The first phase of the monitoring strategy started on February 25, at the same day that the first patient with suspected COVID-19 sought care at the emergency department. Initially, all six employees who had had direct contact with the patient were monitored. The surveillance was soon expanded to any member of the workforce who had had direct contact with patients with suspected or confirmed COVID-19 and had inadequately used personal protective equipment (PPE). These employees were identified and submitted to a brief questionnaire of PPE use by the Occupational Health Department and started periods of sickness absence of 14 days, in which they received daily phone calls from the care coordination team to monitor symptoms. We considered inadequate use of PPE when the employee reported not using gloves, mask, coat, and glasses during direct contact with suspected or confirmed COVID-19. Testing for COVID-19 with RT-PCR was recommended for the employees who had developed indicative symptoms (defined by the Brazilian Health Ministry as: fever over 37.8 °C and one or more respiratory sign or symptom as cough, difficulty breathing, sputum production, nasal or conjunctival congestion, difficulty swallowing, sore throat, runny nose, O2 saturation less than 95%, signs of cyanosis, nose flat beat, and dyspnoea).6 Furthermore, symptomatic employees who had recently returned from countries with known COVID-19 epidemic (listed by the Brazilian Ministry of Health, as China, Italy, Spain, and other) were also tested,6 isolated and monitored for 14 days. On the daily phone calls the care coordination team assessed symptoms, the sick-leave status, whether employees had been tested, and the need of hospitalization.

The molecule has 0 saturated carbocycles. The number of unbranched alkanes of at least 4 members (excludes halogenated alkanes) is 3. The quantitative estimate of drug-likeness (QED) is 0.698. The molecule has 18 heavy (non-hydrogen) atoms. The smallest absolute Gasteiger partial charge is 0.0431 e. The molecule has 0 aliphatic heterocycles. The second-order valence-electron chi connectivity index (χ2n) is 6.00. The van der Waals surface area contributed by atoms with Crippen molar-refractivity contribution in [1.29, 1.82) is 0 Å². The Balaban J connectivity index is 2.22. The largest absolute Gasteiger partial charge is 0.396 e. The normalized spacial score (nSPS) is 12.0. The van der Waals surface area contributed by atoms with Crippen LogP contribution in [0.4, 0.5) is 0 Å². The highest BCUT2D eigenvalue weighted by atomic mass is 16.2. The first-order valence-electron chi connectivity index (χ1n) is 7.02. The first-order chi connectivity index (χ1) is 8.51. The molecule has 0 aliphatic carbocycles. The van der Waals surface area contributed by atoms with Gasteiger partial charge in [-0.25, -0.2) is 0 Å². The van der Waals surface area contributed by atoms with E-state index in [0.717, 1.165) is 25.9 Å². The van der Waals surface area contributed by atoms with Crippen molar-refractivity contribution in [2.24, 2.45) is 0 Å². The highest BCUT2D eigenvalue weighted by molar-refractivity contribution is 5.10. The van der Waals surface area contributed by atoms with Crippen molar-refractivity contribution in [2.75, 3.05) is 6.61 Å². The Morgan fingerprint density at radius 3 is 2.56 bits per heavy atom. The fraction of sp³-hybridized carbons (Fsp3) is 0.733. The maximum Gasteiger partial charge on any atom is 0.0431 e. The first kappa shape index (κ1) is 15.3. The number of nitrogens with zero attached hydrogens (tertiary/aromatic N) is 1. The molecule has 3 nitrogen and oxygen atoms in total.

In parallel, a massive orientational campaign, aired on multiple internal communication channels, encouraged symptomatic employees to seek care in the company's telemedicine service. Suspected cases that fulfilled the criteria were tested, isolated, and monitored. If symptoms indicating clinical severity were identified during the telemedicine consultation, the employee was referred to an emergency department covered by the health insurance provided by the company. The strategic plans also relied on an efficient communication system, available to all employees, presenting information about the epidemic, what to do in case of symptoms, who to address, and what safety measures should be adopted. The communication channels were: (1) intranet system, (2) information sheets displayed on murals in areas restricted to employees (ie, restrooms, cafeteria, and staff elevators), and (3) by E-mail. Another interactive strategy was based on broadcast live videos promoted by the Human Resources Team (eg, lives talking directly with employees to answer questions) and training leaders to disseminate information about COVID-19 and to promote the early identification of suspected cases among workers. Additionally, all employees have free and unlimited internet access at all institutional buildings.